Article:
NAR poll shows that 23 percent of buyer agents say live staging will enable buyers to overlook other property faults. That benefit is lost when the rooms are bare and the eyes go to the older windows, outdated light fixtures and worn hardwood flooring...
To mitigate the letdown, an easel with photos of each room can be set up as a reference. While certainly helpful, that still won’t create the emotional attachment in person that traditional staging can.
The technology for virtual staging is almost too good. The photos look extremely realistic. One of the drawbacks is thus the potential for misleading imagery that violates NAR's Code of Ethics and Standards of Practice
Article 12 of the Code states that: “REALTORS® shall be honest and truthful in their real estate communications and shall present a true picture in their advertising, marketing and other representations.”
Furthermore, Standard of Practice 12-10 states: “A Realtor’s obligation to present a true picture in their advertising and representations to the public and prohibits Realtors from... 2) manipulating listing and other content in any way that produces a deceptive or misleading result...”
By way of example: if a broker was marketing a unit as “sun-drenched” and then proceeded to electronically alter the amount of sun-light in a digital photo of the interior of an actual (furnished) unit, that could be construed as misleading. Using computer-aided architectural rendering software to move walls or change interior colors could be an example of misleading the public if there were no disclosures about what was changed.
Digital “Watermarks” can be applied to images of listed properties that use any electronic virtualizations (e.g. “Virtual Staging”) thereby putting consumers on notice that the images used contain virtualizations and the watermark itself will be unavoidably replicated on other platforms (e.g. via IDX feeds).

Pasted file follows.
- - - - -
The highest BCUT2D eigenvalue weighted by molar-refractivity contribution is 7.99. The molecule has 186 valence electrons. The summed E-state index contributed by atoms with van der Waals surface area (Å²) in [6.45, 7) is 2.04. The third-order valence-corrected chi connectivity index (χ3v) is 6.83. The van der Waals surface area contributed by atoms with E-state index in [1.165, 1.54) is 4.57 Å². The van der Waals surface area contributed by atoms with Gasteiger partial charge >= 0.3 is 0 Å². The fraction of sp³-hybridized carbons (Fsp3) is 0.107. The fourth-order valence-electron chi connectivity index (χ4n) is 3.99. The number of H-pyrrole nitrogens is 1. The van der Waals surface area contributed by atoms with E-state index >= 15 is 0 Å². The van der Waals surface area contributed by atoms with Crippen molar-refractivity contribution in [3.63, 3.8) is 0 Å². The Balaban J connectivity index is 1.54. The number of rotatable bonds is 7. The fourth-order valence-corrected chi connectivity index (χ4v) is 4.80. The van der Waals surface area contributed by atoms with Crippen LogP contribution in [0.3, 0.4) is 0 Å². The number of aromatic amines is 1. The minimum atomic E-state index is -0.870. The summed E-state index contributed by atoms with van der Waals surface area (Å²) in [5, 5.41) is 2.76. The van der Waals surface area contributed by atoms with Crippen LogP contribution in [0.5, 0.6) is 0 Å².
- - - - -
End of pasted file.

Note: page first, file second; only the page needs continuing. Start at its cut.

The MLS listing information itself can and should include disclosures that any associated digital images are virtualizations. Another way to prevent confusion to do use both the staged and unstaged photos in MLS.
Matt Murphy, owner of Boston Virtual Imaging, said that: “As a policy, we will remove items from an image that are temporarily in the photograph and easily moveable. For example, if a car is parked in front of a property, we can retouch a photograph to remove it through image editing.
“However, it is against our policy to edit an image in such a way where the editing would alter the permanent physical characteristics of a property and may affect a viewer’s perception of value of that property. For example, it is against our policy to edit an image to fix chipping paint or fill in a patch of dead grass or remove utility wires that are attached to a property.”
Courtney Trautman, a realtor with Coldwell Banker Realty sums it up:
"My seller clients appreciate the cost savings and ease of virtual staging. I can imagine a buyer feeling let down when they visit an unstaged unit in person, but I have not seen that strongly enough to dissuade me from using properly disclosed virtual staging in the future.”
Judy Goldfarb is a Realtor with Coldwell Banker Realty’s Back Bay office. She can be reached at Judy.Goldfarb@nemoves.com or 617-943-3318.